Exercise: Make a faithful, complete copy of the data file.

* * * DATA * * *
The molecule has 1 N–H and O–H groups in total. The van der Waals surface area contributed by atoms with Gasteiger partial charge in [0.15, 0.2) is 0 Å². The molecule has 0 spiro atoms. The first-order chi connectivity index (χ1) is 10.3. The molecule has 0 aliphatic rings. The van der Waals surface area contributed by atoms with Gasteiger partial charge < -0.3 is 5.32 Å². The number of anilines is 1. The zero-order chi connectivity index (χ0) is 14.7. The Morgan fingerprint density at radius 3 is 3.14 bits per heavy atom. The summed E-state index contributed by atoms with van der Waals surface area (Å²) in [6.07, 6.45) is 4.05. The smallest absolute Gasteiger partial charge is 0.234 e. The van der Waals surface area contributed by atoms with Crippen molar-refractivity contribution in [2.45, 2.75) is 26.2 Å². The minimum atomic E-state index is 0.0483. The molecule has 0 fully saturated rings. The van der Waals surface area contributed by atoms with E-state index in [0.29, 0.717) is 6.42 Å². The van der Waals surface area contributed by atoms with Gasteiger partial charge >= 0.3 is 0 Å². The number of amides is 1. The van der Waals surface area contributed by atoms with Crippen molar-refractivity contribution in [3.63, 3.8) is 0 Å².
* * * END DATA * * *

The molecule has 1 N–H and O–H groups in total. The van der Waals surface area contributed by atoms with Gasteiger partial charge in [0.15, 0.2) is 0 Å². The molecule has 0 spiro atoms. The first-order chi connectivity index (χ1) is 10.3. The molecule has 0 aliphatic rings. The van der Waals surface area contributed by atoms with Gasteiger partial charge < -0.3 is 5.32 Å². The number of anilines is 1. The zero-order chi connectivity index (χ0) is 14.7. The Morgan fingerprint density at radius 3 is 3.14 bits per heavy atom. The summed E-state index contributed by atoms with van der Waals surface area (Å²) in [6.07, 6.45) is 4.05. The smallest absolute Gasteiger partial charge is 0.234 e. The van der Waals surface area contributed by atoms with Crippen molar-refractivity contribution in [2.45, 2.75) is 26.2 Å². The minimum atomic E-state index is 0.0483. The molecule has 0 fully saturated rings. The van der Waals surface area contributed by atoms with E-state index in [0.29, 0.717) is 6.42 Å². The van der Waals surface area contributed by atoms with Gasteiger partial charge >= 0.3 is 0 Å². The number of amides is 1. The van der Waals surface area contributed by atoms with Crippen molar-refractivity contribution in [3.63, 3.8) is 0 Å².